The capital of Switzerland, Bern, is a beautiful medieval city situated on the crook of the river Aare. Its picturesque view of the freshwater is complimented by exquisite Swiss architecture. See the clock tower with its traditional Swiss puppets, The Zytglogge, and The Bundesplatz, the beautiful renaissance building that houses the Swiss parliament.
There is an incredible art museum (the Kunstmuseum) for culture lovers, and for wildlife enthusiasts, there is a bear park on the outskirts of the city.
The Rhine Falls
The Rhine Falls of Schaffhausen is a staple destination for visitors to Switzerland. Spanning 150 meters, these waterfalls are the largest in Central Europe.
You should visit these falls in the summertime while the snow is melted and the falls swell with water.
You can view the waterfalls from the viewing platforms on either side of the falls or take a boat ride across the waters preceding the drop to immerse yourself in this natural wonder.
The Swiss National Park
Located in the Engadine Valley, the Swiss National Park sits on the border with Italy, stretching 170 square kilometers.
The park encompasses blossoming woods, freshwater rivers, and limestone crags, all home to 5,000 species of wildlife. Ibex, red deer, chamois, and fox roam this national park. Wildlife enthusiasts can catch a glimpse of these creatures by walking the extensive network of forest trails that have guided walkers since the national park was founded in 1914
Although Zurich is not the capital of Switzerland, it is the largest. This incredible city packs in endless options for its visitors.
A range of 50 museums and 100 art galleries make this city ideal for culture lovers. A staple museum to visit is the Swiss National Museum, housed in an incredible gothic chateau.
The city is also home to the Zurich Zoo, which hosts a menagerie of animals from across the globe.
If you want to enjoy Swiss cuisine, the old town is the perfect place to visit some traditional restaurants and cafes, most of which neighbor quaint Swiss shops.
This city is the main transport link to other destinations in Switzerland, making it a perfect place to begin your country tour.
Situated on the Swiss/Italian border in Ticino, Lake Lugano is a beautiful Italian escape. This destination offers a taste of Italy with a range of Italian villages bordering the lake, each offering traditional Italian architecture and cuisine. Fresh fruit grows on the trees, with citrus, figs, and pomegranates being picked daily and blended into exquisite concoctions.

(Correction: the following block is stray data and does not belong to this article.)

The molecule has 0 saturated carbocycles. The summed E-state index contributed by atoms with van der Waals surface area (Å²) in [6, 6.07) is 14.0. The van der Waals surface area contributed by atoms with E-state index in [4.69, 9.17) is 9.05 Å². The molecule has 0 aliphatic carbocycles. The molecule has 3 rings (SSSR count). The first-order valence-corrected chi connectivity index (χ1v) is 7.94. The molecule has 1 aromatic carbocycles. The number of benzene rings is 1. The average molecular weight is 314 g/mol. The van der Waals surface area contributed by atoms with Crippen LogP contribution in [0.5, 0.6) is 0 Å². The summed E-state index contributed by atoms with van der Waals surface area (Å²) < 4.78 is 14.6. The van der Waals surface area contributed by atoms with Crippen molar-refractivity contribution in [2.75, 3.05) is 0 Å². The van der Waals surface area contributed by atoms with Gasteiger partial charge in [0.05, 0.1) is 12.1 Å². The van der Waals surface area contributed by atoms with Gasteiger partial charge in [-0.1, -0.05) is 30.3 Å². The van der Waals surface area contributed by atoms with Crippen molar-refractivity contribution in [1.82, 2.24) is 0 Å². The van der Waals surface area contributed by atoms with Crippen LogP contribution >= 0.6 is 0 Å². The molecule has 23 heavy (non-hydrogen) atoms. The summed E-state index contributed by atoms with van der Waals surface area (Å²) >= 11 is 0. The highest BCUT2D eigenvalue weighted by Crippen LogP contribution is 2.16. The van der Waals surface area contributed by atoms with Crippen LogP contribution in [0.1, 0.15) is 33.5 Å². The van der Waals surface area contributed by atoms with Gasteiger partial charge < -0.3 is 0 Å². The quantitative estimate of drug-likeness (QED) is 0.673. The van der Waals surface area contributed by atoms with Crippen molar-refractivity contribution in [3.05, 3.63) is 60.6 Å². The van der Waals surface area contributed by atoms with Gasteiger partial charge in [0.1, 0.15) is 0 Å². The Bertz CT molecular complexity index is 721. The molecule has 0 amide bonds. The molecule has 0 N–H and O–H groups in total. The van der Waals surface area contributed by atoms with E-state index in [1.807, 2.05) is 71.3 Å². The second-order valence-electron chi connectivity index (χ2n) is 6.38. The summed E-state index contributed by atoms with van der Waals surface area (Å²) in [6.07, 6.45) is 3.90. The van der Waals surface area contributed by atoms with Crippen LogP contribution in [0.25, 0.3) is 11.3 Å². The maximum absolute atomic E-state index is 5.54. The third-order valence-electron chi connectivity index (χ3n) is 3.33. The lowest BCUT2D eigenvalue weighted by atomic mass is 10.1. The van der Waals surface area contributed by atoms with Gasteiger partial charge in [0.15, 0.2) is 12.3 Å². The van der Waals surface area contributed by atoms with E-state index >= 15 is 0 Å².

For incredible views of the landscape, ascend Monte San Salvatore. From this viewpoint, you can see the astonishing scenery of snow-capped mountains and blue waters.
What is the purpose of an International Driver’s Permit for Switzerland?
The purpose of an International Driver’s Permit is to allow its holder free passage to drive in a foreign country.
Where can you obtain an International Driver’s Permit for Switzerland?
You can obtain an International Driver’s Permit through our website.
How long is an International Driver’s Permit valid in Switzerland?
An International Driver’s Permit is valid for one year in Switzerland.
What is the minimum age for driving in Switzerland?
The minimum age for driving in Switzerland is 18 years old. However, if you are looking to rent a car, the minimum age for car rental is 21 years of age in Switzerland.
What is the spoken language in Switzerland?
The three most spoken languages in Switzerland are French, German and Italian. A translation of your original driver’s license into each of these languages can be found inside your International Driver’s Permit.
Do I need an International Driver’s Permit to rent a car in Switzerland?
If your native Driver’s license is not written in English, French, German or Italian, you will need to bring an International Driver’s Permit to your consultation to rent a car. You will also need to make sure you have it on your person at all times while driving.
What kind of car insurance do you need in Switzerland?
You need at least third-party car insurance on your vehicle in Switzerland. The fine for not possessing car insurance on an active vehicle is equivalent to £300 and 6 penalty points on your license.